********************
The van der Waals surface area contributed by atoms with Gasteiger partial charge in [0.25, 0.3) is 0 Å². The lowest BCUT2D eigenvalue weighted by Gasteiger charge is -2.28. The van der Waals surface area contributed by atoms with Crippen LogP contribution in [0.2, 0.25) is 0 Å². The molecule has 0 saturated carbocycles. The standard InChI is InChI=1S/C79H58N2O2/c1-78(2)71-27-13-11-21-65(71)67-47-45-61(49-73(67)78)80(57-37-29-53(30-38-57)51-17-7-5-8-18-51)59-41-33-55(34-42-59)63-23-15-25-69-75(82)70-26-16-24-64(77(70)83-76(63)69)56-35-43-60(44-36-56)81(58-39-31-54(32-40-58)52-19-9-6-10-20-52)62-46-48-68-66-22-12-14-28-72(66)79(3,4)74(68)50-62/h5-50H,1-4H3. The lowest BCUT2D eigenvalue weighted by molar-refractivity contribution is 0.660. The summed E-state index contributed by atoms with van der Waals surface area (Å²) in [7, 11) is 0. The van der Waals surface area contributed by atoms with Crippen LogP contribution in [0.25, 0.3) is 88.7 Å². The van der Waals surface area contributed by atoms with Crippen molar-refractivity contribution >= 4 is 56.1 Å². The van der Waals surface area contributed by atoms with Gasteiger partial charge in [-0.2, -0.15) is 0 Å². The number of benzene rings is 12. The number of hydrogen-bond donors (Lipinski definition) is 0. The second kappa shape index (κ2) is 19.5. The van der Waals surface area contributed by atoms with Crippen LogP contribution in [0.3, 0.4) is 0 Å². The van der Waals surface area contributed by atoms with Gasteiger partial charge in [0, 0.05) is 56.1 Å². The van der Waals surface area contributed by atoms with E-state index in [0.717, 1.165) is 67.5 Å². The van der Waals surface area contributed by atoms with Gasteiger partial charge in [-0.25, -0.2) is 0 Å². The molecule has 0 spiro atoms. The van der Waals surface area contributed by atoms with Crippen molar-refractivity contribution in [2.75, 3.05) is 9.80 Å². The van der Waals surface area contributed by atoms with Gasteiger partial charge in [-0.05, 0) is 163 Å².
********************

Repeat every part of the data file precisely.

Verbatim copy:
The van der Waals surface area contributed by atoms with Gasteiger partial charge in [0.25, 0.3) is 0 Å². The lowest BCUT2D eigenvalue weighted by Gasteiger charge is -2.28. The van der Waals surface area contributed by atoms with Crippen LogP contribution in [0.2, 0.25) is 0 Å². The molecule has 0 saturated carbocycles. The standard InChI is InChI=1S/C79H58N2O2/c1-78(2)71-27-13-11-21-65(71)67-47-45-61(49-73(67)78)80(57-37-29-53(30-38-57)51-17-7-5-8-18-51)59-41-33-55(34-42-59)63-23-15-25-69-75(82)70-26-16-24-64(77(70)83-76(63)69)56-35-43-60(44-36-56)81(58-39-31-54(32-40-58)52-19-9-6-10-20-52)62-46-48-68-66-22-12-14-28-72(66)79(3,4)74(68)50-62/h5-50H,1-4H3. The lowest BCUT2D eigenvalue weighted by molar-refractivity contribution is 0.660. The summed E-state index contributed by atoms with van der Waals surface area (Å²) in [7, 11) is 0. The van der Waals surface area contributed by atoms with Crippen LogP contribution in [0.25, 0.3) is 88.7 Å². The van der Waals surface area contributed by atoms with Crippen molar-refractivity contribution >= 4 is 56.1 Å². The van der Waals surface area contributed by atoms with Gasteiger partial charge in [-0.2, -0.15) is 0 Å². The number of benzene rings is 12. The number of hydrogen-bond donors (Lipinski definition) is 0. The second kappa shape index (κ2) is 19.5. The van der Waals surface area contributed by atoms with Crippen LogP contribution in [0.3, 0.4) is 0 Å². The van der Waals surface area contributed by atoms with Gasteiger partial charge in [0, 0.05) is 56.1 Å². The van der Waals surface area contributed by atoms with E-state index in [0.717, 1.165) is 67.5 Å². The van der Waals surface area contributed by atoms with Gasteiger partial charge in [-0.25, -0.2) is 0 Å². The molecule has 0 spiro atoms. The van der Waals surface area contributed by atoms with Crippen molar-refractivity contribution in [2.75, 3.05) is 9.80 Å². The van der Waals surface area contributed by atoms with Gasteiger partial charge in [-0.05, 0) is 163 Å².